This is usually the step that has the most issues, as a troubleshoot make sure you did the
chmod +x on the scripts and that you
have the correct reset pin in autoreset (24 for the v1.0 and 18 for the v1.1 PCB). Also run
arduino-cli core update-index again just be sure.
Set-up the OqtaDrive daemon
Assuming you are still logged into the Pi (if not boot the Pi and log in), then type:
sudo nano /etc/systemd/system/oqtadrive.service and put the following in this file:
ExecStart=/home/pi/oqtactl/oqtactl serve -c if1 -d /dev/serial0
/dev/serial0 is the hardware serial GPIO port and
-c if1 initially boots the OqtaDrive in IF1 mode. Change this
to QL if this is your machine of choice (you can always resync later).
Requires=local-fs.target means the filesystem should be loaded
before running this. Waiting for the filesystem means it takes around 30seconds to boot the OqtaDrive from power on.
You can get the daemon to boot quicker by replacing this with
DefaultDependencies=false but be careful that this
has not been tested fully. To load and enable this new service type:
sudo systemctl daemon-reload and then
sudo systemctl enable oqtadrive.service to enable the service
We are now ready to plug this OqtaDrive standalone into either the QL or Spectrum. Power down with
sudo shutdown now.
Remove the USB cable and attach the Microdrive cable to the correct side for the computer. Power on the computer and if all is well
the LEDs will flash for around 30seconds and then will either go out (if you set
#define LED_RW_IDLE_ON false) or be static.
Once this happens the OqtaDrive is ready to use.
Using the OqtaDrive
The OqtaDrive Git Hub site has examples of how to control the drive but as a quick
summary. Download the latest version of
oqtactl for your PC. Put it in a directory with some Microdrive cartridges
(and .Z80 snapshots). You can then use some of the following commands from a PowerShell (or equivalent):
./oqtactl ls -a raspberrypi:8888 to list cartridges loaded
./oqtactl resync -c if1 -a raspberrypi:8888 to resync the drive for IF1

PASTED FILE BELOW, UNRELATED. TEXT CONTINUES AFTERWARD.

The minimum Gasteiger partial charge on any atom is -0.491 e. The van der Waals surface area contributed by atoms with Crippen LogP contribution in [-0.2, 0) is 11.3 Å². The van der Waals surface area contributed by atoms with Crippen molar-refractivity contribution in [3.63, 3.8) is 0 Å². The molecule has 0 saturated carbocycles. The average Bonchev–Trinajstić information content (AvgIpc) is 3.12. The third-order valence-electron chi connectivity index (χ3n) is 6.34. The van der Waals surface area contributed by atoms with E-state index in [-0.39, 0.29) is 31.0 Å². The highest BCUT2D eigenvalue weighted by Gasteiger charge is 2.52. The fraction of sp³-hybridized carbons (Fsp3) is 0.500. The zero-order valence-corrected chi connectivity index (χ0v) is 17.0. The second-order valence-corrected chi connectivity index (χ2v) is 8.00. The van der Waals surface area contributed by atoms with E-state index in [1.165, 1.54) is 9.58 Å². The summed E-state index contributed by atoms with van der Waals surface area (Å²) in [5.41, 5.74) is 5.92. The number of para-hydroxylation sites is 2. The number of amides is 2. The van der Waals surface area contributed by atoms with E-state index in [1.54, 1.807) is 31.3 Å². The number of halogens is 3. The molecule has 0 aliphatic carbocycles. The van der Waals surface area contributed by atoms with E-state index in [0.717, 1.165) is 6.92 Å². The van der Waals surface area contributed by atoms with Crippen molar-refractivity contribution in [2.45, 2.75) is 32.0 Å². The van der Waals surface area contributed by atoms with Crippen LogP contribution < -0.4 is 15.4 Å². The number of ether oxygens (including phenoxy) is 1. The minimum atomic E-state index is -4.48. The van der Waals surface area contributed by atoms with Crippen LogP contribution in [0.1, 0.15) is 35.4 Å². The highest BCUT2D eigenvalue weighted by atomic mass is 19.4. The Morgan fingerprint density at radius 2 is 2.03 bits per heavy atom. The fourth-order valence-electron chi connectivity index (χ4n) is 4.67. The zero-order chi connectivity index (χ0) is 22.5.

./oqtactl load -d 1 -i "WhereTimeStoodStill.mdr" -a raspberrypi:8888 to load a Cartridge
./oqtactl load -d 1 -i "Defenders of the Earth (1990)(Enigma Variations)(128K).z80" -a raspberrypi:8888 to load a Z80 snapshot
raspberrypi:8888 is the address of the Pi Zero W so if you've changed that you need to change this.
One final thing, before powering off your computer I'd recommend you shutdown the Pi first as it is safer.
ssh firstname.lastname@example.org "sudo shutdown now" does this. Wait for the LEDs to
flash and then you can power off. Soft resets don't need this (Spectrum+ models or QL) as this doesn't remove the 9V power into the OqtaDrive.
Running this unit on a 48k non-plus machine without a reset switch is therefore not great due to the 30sec wait each time you reboot so
I'd recommend putting in a reset switch for these models (across Capacitor C27).
(Optional) Remove un-needed components for faster boot and lower power draw
These don't really add anything as installing the Lite verison of the OS disables most things but I do them to save a few mA and mS.
sudo nano /boot/config.txt with the following changes:
# Disable the rainbow splash screen
# Disable bluetooth
# Set the bootloader delay to 0 seconds. The default is 1s if not specified.
# Disable the ACT LED on the Pi Zero.
# HDMI output will be switched off and blanked
sudo nano /boot/cmdline.txt
Add the following lines to
rc.local to disable HDMI.
sudo nano /etc/rc.local then add
# Disable HDMI
And that is that.